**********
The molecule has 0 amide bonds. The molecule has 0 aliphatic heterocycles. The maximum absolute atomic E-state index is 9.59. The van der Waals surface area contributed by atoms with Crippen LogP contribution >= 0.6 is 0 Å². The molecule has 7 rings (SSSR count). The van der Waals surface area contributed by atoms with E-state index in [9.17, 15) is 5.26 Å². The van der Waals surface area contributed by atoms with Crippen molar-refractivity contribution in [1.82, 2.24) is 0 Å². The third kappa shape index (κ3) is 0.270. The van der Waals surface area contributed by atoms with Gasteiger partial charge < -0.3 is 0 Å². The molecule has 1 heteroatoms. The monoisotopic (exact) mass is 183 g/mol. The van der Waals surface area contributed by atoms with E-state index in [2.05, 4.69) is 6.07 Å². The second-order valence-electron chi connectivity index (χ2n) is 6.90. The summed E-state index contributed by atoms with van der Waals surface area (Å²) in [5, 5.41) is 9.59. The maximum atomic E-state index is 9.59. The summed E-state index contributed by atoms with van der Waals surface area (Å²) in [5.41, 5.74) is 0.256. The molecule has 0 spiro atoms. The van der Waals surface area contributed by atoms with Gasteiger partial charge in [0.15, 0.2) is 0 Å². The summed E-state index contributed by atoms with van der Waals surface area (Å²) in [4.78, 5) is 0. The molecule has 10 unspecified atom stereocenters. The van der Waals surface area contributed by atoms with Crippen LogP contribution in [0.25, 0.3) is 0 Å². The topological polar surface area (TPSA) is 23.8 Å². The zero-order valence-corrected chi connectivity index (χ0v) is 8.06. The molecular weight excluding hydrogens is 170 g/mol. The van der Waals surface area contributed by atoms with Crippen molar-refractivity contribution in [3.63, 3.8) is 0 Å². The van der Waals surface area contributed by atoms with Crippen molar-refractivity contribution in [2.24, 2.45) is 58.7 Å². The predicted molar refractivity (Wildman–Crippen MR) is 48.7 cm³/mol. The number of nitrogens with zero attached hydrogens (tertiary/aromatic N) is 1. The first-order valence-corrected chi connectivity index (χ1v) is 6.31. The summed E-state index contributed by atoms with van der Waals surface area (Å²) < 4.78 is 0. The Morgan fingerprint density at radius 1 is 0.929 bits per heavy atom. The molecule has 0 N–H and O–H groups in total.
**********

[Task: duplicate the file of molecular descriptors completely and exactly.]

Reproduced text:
The molecule has 0 amide bonds. The molecule has 0 aliphatic heterocycles. The maximum absolute atomic E-state index is 9.59. The van der Waals surface area contributed by atoms with Crippen LogP contribution >= 0.6 is 0 Å². The molecule has 7 rings (SSSR count). The van der Waals surface area contributed by atoms with E-state index in [9.17, 15) is 5.26 Å². The van der Waals surface area contributed by atoms with Crippen molar-refractivity contribution in [1.82, 2.24) is 0 Å². The third kappa shape index (κ3) is 0.270. The van der Waals surface area contributed by atoms with Gasteiger partial charge < -0.3 is 0 Å². The molecule has 1 heteroatoms. The monoisotopic (exact) mass is 183 g/mol. The van der Waals surface area contributed by atoms with E-state index in [2.05, 4.69) is 6.07 Å². The second-order valence-electron chi connectivity index (χ2n) is 6.90. The summed E-state index contributed by atoms with van der Waals surface area (Å²) in [5, 5.41) is 9.59. The maximum atomic E-state index is 9.59. The summed E-state index contributed by atoms with van der Waals surface area (Å²) in [5.41, 5.74) is 0.256. The molecule has 0 spiro atoms. The van der Waals surface area contributed by atoms with Gasteiger partial charge in [0.15, 0.2) is 0 Å². The summed E-state index contributed by atoms with van der Waals surface area (Å²) in [4.78, 5) is 0. The molecule has 10 unspecified atom stereocenters. The van der Waals surface area contributed by atoms with Crippen LogP contribution in [0.25, 0.3) is 0 Å². The topological polar surface area (TPSA) is 23.8 Å². The zero-order valence-corrected chi connectivity index (χ0v) is 8.06. The molecular weight excluding hydrogens is 170 g/mol. The van der Waals surface area contributed by atoms with Crippen molar-refractivity contribution in [3.63, 3.8) is 0 Å². The van der Waals surface area contributed by atoms with Crippen molar-refractivity contribution in [2.24, 2.45) is 58.7 Å². The predicted molar refractivity (Wildman–Crippen MR) is 48.7 cm³/mol. The number of nitrogens with zero attached hydrogens (tertiary/aromatic N) is 1. The first-order valence-corrected chi connectivity index (χ1v) is 6.31. The summed E-state index contributed by atoms with van der Waals surface area (Å²) < 4.78 is 0. The Morgan fingerprint density at radius 1 is 0.929 bits per heavy atom. The molecule has 0 N–H and O–H groups in total.